24.02.2017 | Julius-Maximilians-Universität Würzburg

nachricht Stingless bees have their nests protected by soldiers
24.02.2017 | Johannes Gutenberg-Universität Mainz

All articles from Life Sciences >>>

The most recent press releases about innovation >>>

Die letzten 5 Focus-News des innovations-reports im Überblick:

Im Focus: Safe glide at total engine failure with ELA-inside

On January 15, 2009, Chesley B. Sullenberger was celebrated world-wide: after the two engines had failed due to bird strike, he and his flight crew succeeded after a glide flight with an Airbus A320 in ditching on the Hudson River. All 155 people on board were saved.

On January 15, 2009, Chesley B. Sullenberger was celebrated world-wide: after the two engines had failed due to bird strike, he and his flight crew succeeded...

Im Focus: Breakthrough with a chain of gold atoms

In the field of nanoscience, an international team of physicists with participants from Konstanz has achieved a breakthrough in understanding heat transport

In the field of nanoscience, an international team of physicists with participants from Konstanz has achieved a breakthrough in understanding heat transport

Im Focus: DNA repair: a new letter in the cell alphabet

Results reveal how discoveries may be hidden in scientific “blind spots”

Cells need to repair damaged DNA in our genes to prevent the development of cancer and other diseases. Our cells therefore activate and send “repair-proteins”...

Im Focus: Dresdner scientists print tomorrow’s world

The Fraunhofer IWS Dresden and Technische Universität Dresden inaugurated their jointly operated Center for Additive Manufacturing Dresden (AMCD) with a festive ceremony on February 7, 2017. Scientists from various disciplines perform research on materials, additive manufacturing processes and innovative technologies, which build up components in a layer by layer process. This technology opens up new horizons for component design and combinations of functions. For example during fabrication, electrical conductors and sensors are already able to be additively manufactured into components. They provide information about stress conditions of a product during operation.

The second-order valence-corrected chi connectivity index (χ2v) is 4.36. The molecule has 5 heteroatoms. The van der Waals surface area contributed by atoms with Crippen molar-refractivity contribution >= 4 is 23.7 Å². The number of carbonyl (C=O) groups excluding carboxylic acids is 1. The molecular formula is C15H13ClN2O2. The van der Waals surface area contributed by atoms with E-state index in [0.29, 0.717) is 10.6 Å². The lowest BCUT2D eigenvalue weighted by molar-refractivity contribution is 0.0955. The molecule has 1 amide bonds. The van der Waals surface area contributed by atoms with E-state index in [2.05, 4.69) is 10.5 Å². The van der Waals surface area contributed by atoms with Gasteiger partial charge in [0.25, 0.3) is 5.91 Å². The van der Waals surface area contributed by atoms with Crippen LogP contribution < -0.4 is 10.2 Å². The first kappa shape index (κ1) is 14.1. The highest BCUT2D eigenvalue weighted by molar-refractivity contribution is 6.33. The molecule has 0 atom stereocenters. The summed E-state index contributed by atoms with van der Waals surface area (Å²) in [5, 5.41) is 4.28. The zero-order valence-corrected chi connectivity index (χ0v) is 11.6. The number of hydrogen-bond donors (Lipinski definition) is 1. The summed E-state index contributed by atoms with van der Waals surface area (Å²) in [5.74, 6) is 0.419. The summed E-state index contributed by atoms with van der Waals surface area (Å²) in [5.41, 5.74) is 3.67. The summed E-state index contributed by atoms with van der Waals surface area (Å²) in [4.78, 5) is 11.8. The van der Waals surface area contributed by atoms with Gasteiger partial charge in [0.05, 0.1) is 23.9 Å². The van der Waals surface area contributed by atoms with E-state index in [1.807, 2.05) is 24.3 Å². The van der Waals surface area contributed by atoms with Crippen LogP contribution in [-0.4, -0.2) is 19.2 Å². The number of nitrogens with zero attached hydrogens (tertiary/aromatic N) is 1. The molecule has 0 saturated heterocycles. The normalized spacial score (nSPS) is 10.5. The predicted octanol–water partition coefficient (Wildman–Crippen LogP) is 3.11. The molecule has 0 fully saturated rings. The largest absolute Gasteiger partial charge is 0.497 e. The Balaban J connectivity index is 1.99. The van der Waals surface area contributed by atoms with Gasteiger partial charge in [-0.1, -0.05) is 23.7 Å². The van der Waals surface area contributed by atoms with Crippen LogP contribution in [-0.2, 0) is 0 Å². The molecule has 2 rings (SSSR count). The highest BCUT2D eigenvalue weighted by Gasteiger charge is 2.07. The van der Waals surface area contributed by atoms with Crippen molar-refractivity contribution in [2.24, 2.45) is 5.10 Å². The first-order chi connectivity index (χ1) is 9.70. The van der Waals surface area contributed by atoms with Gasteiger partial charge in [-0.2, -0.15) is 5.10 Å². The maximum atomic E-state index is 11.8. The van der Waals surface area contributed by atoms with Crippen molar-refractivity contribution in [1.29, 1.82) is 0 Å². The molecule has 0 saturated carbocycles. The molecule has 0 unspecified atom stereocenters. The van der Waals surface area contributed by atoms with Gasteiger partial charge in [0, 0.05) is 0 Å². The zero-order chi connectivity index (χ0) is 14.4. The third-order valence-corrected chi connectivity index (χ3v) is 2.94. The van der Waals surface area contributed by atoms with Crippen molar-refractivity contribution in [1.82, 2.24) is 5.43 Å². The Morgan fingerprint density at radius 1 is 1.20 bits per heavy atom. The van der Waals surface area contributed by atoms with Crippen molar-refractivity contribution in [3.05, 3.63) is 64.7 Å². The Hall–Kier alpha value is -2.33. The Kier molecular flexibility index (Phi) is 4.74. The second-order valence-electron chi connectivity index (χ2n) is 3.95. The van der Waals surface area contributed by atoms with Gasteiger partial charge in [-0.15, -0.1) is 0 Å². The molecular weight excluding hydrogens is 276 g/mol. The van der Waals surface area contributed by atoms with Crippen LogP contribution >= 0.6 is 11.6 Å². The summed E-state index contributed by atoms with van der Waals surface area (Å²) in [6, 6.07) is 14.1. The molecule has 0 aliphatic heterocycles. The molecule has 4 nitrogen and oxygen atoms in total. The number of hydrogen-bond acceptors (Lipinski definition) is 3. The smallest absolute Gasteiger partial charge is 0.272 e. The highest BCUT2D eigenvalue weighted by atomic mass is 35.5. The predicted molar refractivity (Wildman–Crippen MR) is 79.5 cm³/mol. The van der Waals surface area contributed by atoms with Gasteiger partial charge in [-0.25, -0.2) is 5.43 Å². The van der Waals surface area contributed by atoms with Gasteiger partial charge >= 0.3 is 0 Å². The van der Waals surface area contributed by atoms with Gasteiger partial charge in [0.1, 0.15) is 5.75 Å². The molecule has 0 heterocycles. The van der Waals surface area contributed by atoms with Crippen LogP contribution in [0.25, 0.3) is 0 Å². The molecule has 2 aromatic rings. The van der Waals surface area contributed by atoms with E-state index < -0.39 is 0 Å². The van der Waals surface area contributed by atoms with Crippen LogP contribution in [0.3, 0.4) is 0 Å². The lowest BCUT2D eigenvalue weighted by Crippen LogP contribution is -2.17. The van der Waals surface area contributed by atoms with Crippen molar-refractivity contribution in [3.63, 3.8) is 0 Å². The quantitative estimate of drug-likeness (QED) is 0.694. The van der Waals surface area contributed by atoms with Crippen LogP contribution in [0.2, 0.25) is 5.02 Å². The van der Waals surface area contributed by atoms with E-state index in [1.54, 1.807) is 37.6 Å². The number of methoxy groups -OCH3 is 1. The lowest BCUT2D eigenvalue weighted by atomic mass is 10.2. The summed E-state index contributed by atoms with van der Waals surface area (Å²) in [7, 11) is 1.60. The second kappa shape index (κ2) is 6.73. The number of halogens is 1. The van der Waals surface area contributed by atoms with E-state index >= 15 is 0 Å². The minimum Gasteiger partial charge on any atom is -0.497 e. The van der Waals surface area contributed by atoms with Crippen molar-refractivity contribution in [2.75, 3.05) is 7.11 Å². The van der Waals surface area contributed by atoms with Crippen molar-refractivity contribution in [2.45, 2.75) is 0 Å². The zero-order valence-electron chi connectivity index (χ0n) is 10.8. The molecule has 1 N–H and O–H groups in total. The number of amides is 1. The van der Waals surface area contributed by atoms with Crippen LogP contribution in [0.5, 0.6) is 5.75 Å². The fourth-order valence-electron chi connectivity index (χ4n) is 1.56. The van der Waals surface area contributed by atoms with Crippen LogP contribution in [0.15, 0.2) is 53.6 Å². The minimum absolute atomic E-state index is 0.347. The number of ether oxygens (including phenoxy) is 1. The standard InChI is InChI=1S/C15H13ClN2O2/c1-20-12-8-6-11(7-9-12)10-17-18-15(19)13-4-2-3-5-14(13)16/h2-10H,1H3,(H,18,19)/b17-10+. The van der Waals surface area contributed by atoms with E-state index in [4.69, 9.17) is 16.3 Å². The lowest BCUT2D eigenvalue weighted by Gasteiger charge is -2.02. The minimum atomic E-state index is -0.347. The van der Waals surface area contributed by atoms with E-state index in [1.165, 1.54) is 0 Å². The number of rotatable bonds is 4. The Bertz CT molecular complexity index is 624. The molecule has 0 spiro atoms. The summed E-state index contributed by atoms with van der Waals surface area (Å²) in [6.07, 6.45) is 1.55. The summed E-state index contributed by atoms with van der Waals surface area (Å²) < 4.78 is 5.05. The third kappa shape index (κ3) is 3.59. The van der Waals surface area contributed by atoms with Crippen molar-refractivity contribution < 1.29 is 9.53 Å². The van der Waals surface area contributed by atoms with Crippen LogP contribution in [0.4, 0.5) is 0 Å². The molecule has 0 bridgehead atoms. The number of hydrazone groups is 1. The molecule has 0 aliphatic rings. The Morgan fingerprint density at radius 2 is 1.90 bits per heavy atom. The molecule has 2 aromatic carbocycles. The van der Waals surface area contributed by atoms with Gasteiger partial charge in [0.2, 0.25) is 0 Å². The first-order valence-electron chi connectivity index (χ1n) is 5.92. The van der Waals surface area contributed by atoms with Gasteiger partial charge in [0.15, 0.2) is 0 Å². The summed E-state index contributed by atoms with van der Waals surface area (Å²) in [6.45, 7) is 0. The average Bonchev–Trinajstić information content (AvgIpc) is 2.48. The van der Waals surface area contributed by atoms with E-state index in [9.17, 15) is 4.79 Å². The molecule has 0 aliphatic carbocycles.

The 3D-printing technology, or additive manufacturing as it is often called, has long made the step out of scientific research laboratories into industrial...

Im Focus: Mimicking nature's cellular architectures via 3-D printing

Research offers new level of control over the structure of 3-D printed materials

Nature does amazing things with limited design materials. Grass, for example, can support its own weight, resist strong wind loads, and recover after being...

All Focus news of the innovation-report >>>

Anzeige

Anzeige

Event News

Booth and panel discussion – The Lindau Nobel Laureate Meetings at the AAAS 2017 Annual Meeting

13.02.2017 | Event News

Complex Loading versus Hidden Reserves

10.02.2017 | Event News

International Conference on Crystal Growth in Freiburg

09.02.2017 | Event News

 
Latest News

Safe glide at total engine failure with ELA-inside

27.02.2017 | Information Technology

Fraunhofer IFAM expands its R&D work on Coatings for protection against corrosion and marine growth

27.02.2017 | Materials Sciences

Stingless bees have their nests protected by soldiers

24.02.2017 | Life Sciences

VideoLinks
B2B-VideoLinks
More VideoLinks >>>